Spain’s Economy Minister predicts that the Second Quarter results will be “considerably better” than forecast & Greece’s Finance Ministry that the January-May budget shortfall will be over 50% less than in the year-earlier period & only a fraction of its targeted amount. Be that as it may, historically vehement denials at the most senior levels of rumours have, more often than not, been harbingers of their being the real thing. So it may be with this optimistic assessment. For Eurozone unemployment in many countries remains at extreme levels conducive to social unrest in the short term &, longer term, to sub-optimal growth (in France itself it is at a 15-year high), political nihilism is on the rise, GDP growth is anemic, the banking system is undercapitalized & overburdened with questionable loans (which will be a serious problem if the growing pressures for more haircuts on peripheral country government bonds were to prove successful), policymakers are no more disposed than ever to think long-term, and everyone blames Germany but looks to it to solve their problems. Meanwhile the next Eurozone crisis may well be M. Hollande’s to deal with; for France looks set for another downgrade.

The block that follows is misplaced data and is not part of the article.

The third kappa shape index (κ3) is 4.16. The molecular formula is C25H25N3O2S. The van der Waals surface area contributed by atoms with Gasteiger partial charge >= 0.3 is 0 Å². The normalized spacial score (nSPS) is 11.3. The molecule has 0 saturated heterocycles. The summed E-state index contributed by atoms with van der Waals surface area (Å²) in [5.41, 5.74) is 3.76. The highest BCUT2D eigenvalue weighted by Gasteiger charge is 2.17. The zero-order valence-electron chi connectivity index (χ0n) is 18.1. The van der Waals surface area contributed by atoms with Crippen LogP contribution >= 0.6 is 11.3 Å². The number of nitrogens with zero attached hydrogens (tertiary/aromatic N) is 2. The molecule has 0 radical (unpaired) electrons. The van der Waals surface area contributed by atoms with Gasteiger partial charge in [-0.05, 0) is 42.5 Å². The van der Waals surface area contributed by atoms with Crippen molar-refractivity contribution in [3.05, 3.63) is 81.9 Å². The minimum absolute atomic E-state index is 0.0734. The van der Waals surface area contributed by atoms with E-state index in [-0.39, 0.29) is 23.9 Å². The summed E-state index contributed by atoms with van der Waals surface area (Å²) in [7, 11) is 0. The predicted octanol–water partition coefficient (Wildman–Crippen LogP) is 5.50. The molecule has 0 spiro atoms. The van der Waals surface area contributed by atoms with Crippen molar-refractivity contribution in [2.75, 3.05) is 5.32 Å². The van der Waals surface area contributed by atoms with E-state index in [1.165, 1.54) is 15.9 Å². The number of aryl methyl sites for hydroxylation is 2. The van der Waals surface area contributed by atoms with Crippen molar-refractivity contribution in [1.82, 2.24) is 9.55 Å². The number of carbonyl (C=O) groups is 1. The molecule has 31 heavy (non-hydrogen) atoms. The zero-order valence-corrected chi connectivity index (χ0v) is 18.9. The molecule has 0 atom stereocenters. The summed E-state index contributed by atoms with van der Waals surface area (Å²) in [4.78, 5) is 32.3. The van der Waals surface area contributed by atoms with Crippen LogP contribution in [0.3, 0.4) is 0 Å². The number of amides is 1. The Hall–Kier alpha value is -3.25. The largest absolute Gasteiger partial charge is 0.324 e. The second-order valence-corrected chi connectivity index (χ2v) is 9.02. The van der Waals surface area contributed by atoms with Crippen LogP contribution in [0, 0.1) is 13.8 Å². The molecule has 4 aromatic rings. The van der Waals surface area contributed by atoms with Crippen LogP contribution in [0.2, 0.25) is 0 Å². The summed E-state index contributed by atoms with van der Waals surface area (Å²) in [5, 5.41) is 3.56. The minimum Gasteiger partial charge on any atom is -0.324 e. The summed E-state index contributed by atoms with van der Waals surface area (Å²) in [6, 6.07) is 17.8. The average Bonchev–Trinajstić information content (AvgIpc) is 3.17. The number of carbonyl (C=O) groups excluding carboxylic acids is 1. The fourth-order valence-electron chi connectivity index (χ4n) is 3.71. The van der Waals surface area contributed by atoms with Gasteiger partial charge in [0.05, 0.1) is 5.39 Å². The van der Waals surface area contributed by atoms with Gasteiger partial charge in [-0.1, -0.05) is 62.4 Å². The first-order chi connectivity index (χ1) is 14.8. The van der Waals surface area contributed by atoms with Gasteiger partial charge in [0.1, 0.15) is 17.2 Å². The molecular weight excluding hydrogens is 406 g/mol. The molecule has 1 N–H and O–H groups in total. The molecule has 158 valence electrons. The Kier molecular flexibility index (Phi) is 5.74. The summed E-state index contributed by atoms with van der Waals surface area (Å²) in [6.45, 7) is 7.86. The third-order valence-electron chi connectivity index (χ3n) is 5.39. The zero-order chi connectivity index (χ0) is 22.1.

SAVING WOLVES AN ETHICAL ENIGMA (Postmedia News, Tom Spears)
$ Isle Royale, an island 74 km-long with 50 lakes on it close to Thunder Bay, Ont., is a US national park & designated wilderness area. A century ago some moose swam to it from the mainland &, in the absence of natural predators, propagated so well that they ate themselves out of house & home with disastrous effects on the forest, causing their numbers to crash on two separate occasions. Then, after the second one, one winter in the late 40’s a group of wolves came over the ice from the mainland to the island & restored nature’s balance by keeping the moose population down to sustainable levels. Now the wolves themselves are in trouble to the point where in 2012 they did not produce a single pup. Their numbers are down to eight, from a high of forty, all of them seriously inbred, with spinal problems, despite the arrival in 1997 of a single new male from the mainland (in part due to the gene pool having narrowed in previous decades from two population crashes of their own caused by humans bringing dogs to the island that carried the parvovirus that is harmless for dogs but fatal for wolf pups).